Book Review: ‘Straight Talking’ by Jane Green



Azilal, Morocco
November 1st, 2015

Straight Talking is a novel of beauty, love, sex, and heartbreak.

The narrator–the heroine–Tasha, as her intimate friends like to call her, is a young lady who is in constant search of passion. She’s a beauty, but when it comes to handsome men, she is gullible; with a little bit of flattery and eloquence on the part of the men she keeps an eye on, she falls over herself and frantically goes for it. Passion is always the premise on which she builds relationships that would hopefully lead her to settle down and enjoy a safe marital life.

Unfortunately, every time she finds passion, security and respect are on the missing list. She has affairs with men she fancies, but as soon as they are out of her sight, she develops a fear of abandonment to the extent that she grows paranoid. Worse still, every man she has a crush on leaves her out of the blue. Simon, the man she loves most, leaves her for a blonde model, and all the other men she is in love with split up with her for some reason or other. They are perpetual moments of heartbreak she constantly relives.

Adam is an exception. He is always there for her. He comes in handy to help her stop her crying and heal the wounds she has. He is there to help her compose herself during sleepless nights, and is also there when she awakes with a tear-stained face.

Adam is the sort of man she loves but is not in love with! There is security and respect, but passion is absent. The situation is utterly reversed now!

Days pass by. Tasha is a free agent now; she takes some time alone so that she might rectify her “love behavior,” and Adam finally announces his love for her. She feels perplexed about this, for passion is the thing that pushes her. She gives him the chance, though. She is really happy with him, but she can’t forget about passion: it is akin to a huge space that needs to be filled in her innermost feelings.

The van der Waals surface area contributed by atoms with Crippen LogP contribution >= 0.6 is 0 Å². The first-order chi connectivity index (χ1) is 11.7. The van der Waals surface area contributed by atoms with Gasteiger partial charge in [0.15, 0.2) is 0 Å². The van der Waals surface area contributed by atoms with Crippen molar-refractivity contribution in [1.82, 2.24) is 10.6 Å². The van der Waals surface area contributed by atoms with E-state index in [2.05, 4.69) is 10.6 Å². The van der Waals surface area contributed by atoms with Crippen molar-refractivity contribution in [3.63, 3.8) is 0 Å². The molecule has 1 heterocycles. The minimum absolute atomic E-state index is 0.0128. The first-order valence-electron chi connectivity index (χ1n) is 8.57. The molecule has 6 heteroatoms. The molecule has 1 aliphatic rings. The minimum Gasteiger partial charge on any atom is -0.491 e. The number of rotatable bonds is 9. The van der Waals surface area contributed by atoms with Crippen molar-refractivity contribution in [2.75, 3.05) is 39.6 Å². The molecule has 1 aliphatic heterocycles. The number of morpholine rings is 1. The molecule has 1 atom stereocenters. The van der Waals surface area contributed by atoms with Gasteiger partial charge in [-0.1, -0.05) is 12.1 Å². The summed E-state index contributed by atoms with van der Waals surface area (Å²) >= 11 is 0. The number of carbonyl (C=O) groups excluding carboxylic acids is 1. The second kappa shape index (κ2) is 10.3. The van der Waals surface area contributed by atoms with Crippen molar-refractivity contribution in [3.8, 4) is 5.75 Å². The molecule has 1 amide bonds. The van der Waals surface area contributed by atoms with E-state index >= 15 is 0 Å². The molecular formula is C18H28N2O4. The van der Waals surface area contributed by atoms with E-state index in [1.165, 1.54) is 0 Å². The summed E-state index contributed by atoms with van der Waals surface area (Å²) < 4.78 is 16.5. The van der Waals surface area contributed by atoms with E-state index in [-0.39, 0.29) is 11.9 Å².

Because she is a passion junkie, Tasha looks for it again with one of her old acquaintances—Andrew—whom she fancied a long ago. One time, in her flat where Adam and she live, Andrew happens to be there. They are stand in the living room, shifting from one subject to another until they both are so passionate and kiss (which Tasha has longed for). Adam catches them red-handed and instantly leaves without saying a word.

Tasha feels sorry for both herself and Adam. She doesn’t have a clue how to explain her feelings to Adam, the man she loves and respects. Finally she finds him, and with awful sorrow on her face, she awkwardly spit out the sentences she carefully organized in her mind; but she bandies around the passion thing again. Adam can’t easily forgive her behavior. She tells him that she must allow herself some time to think of their relationship seriously and to see if she can continue—he agrees.

Tasha is single once again. Accordingly, she looks for Andrew to practice passion and decide whether or not it’s so important in a relationship.

Tasha makes her way to meet Andrew. She books a room in the hotel where they are going to meet, just in case. They sit in a corner at the café, speaking a language that is full of lust, and within minutes, they end up in the hotel room, making out. After a while, she feels bored and abruptly stops. She feels that sleeping with men like Andrew for passion makes one a tart. Andrew has no idea why she stops, so he gets angry with her and slams the door behind him. Afterward, she thinks only of Adam and comes to believe that passion is not everything in relationships. Before passion, there should be respect and security.

She tries to call Adam many times to admit how much she loves him, but there is no reply. She feels insecure again that she risks losing the man she loves and respects. She is afraid the best relationship she has ever dreamed of will fall flat. She asks, “Why on earth would I scrap my relationship with my Adam?”

Now, she realized how naïve she is to trail behind passion blindly and how stupid she is to trade respect, security, and warmth for a moment of passion. She feels assured that she wants only Adam. She knows that passion will come and grow in the course of time.
Tasha calls Adam and this time he picks up the phone and listens to her. Later, after tough negotiations about a spectrum of things on their love, Tasha and Adam make a lovely couple.

Thanks to Andrew and her adventures, Tasha comes to a turning point she never expects, and comes to confirm William Wharton’s saying by which the novel starts, “What is love? As far as I can tell, it is passion, admiration, and respect. If you have the two, you have enough. If you have all three, you don’t have to die to go to heaven.”


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